Google is giving back some privacy control? (You read that right)
(TECH NEWS) In a bizarre twist, Google is giving you the option to opt out of data collection – for real this time.
It’s strange to hear “Google” and “privacy” in the same sentence without “concerns” following along, yet here we are. In a twist that’s definitely not related to various controversies involving the tech company, Google is giving back some control over data sharing—even if it isn’t much.
Starting soon, you will be able to opt out of Google’s data-reliant “smart” features (Smart Compose and Smart Reply) across the G-Suite of pertinent products: Gmail, Chat, and Meet. Opting out would, in this case, prevent Google from using your data to formulate responses based on your previous activity; it would also turn off the “smart” features.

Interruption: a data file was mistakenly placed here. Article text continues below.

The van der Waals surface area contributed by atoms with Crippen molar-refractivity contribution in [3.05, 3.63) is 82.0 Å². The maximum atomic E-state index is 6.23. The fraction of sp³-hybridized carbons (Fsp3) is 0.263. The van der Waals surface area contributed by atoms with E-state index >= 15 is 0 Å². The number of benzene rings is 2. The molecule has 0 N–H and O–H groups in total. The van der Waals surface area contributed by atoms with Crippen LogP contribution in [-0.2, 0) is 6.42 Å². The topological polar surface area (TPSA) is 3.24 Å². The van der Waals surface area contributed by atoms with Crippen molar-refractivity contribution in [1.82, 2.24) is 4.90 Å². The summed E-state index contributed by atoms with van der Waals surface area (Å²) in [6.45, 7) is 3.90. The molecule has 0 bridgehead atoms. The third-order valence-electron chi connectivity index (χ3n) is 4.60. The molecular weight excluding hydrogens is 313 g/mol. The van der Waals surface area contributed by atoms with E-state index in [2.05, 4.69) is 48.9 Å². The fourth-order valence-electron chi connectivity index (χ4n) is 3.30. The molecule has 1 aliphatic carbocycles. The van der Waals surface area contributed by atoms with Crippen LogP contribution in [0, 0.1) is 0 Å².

One might observe that users have had the option to turn off “smart” features before, but doing so didn’t disable Google’s data collection—just the features themselves. For Google to include the option to opt out of data collection completely is relatively unprecedented—and perhaps exactly what people have been clamoring for on the heels of recent lawsuits against the tech giant.
In addition to being able to close off “smart” features, Google will also allow you to opt out of data collection for things like the Google Assistant, Google Maps, and other Google-related services that lean into your Gmail Inbox, Meet, and Chat activity. Since Google knowing what your favorite restaurant is or when to recommend tickets to you can be unnerving, this is a welcome change of pace.